There is a continuing debate in the Corporate Social Responsibility literature as to whether and how firms' social performance (SP) affects their financial performance (FP). Theoretical arguments as well as empirical measurements point to somewhat contradictory results. Most of the empirical work is predicated on rigid conventional models, expressing constant or strictly monotonic marginal returns in the assumed SP-FP relationship. This paper revisits this relationship from a global perspective, relaxing the range of admissible models. A non-monotonic framework incorporating contextual factors is proposed. Five models are tested over a common 17 years horizon. They yield consistent significant estimates and concur on the existence of such a relationship although the latter has evolved over time. They support the notion of a complex SP-FP impact.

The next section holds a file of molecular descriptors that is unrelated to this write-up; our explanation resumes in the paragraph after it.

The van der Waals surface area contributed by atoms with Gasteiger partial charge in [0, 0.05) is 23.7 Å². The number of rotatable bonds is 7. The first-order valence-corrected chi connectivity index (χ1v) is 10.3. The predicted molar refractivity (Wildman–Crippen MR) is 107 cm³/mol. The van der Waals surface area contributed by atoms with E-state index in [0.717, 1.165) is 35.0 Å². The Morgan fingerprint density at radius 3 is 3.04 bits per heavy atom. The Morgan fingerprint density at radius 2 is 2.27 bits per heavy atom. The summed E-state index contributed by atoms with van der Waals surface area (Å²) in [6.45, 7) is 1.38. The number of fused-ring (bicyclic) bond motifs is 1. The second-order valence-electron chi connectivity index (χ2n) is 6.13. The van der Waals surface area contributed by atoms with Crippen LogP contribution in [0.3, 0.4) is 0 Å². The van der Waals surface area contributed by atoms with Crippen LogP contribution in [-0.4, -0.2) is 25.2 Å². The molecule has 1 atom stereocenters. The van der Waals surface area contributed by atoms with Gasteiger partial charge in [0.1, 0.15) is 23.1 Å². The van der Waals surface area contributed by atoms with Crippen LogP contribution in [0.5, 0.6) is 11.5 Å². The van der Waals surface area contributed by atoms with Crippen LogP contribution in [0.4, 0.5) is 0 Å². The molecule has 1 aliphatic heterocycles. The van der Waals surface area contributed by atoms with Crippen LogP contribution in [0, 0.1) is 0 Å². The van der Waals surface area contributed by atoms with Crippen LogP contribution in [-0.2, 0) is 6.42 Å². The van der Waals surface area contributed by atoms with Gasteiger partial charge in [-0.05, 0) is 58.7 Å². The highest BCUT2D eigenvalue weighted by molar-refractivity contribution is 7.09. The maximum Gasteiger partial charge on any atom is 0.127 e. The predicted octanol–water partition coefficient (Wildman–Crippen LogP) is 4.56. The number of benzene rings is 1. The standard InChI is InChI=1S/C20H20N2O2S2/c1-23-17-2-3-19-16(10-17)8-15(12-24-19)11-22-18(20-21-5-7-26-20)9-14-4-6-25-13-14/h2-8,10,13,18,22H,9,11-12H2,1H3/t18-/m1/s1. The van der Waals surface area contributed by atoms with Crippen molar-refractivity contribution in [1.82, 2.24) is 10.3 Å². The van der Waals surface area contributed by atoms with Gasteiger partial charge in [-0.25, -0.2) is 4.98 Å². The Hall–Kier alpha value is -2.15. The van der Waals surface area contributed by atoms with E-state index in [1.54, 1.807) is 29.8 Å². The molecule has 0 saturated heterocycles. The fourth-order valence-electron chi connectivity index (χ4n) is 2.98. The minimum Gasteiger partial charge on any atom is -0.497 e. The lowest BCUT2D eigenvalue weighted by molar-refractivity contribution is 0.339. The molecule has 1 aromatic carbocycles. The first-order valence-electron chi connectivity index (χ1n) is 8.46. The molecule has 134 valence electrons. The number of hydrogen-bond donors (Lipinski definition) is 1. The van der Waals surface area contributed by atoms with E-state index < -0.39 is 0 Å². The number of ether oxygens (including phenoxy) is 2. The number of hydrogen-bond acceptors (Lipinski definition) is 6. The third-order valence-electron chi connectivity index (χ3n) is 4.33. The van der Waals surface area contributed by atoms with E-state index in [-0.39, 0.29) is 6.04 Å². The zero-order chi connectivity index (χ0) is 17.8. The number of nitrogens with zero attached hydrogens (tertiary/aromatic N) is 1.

Keywords: social performance, financial performance, contingency factors, industrial context, strategy, valuation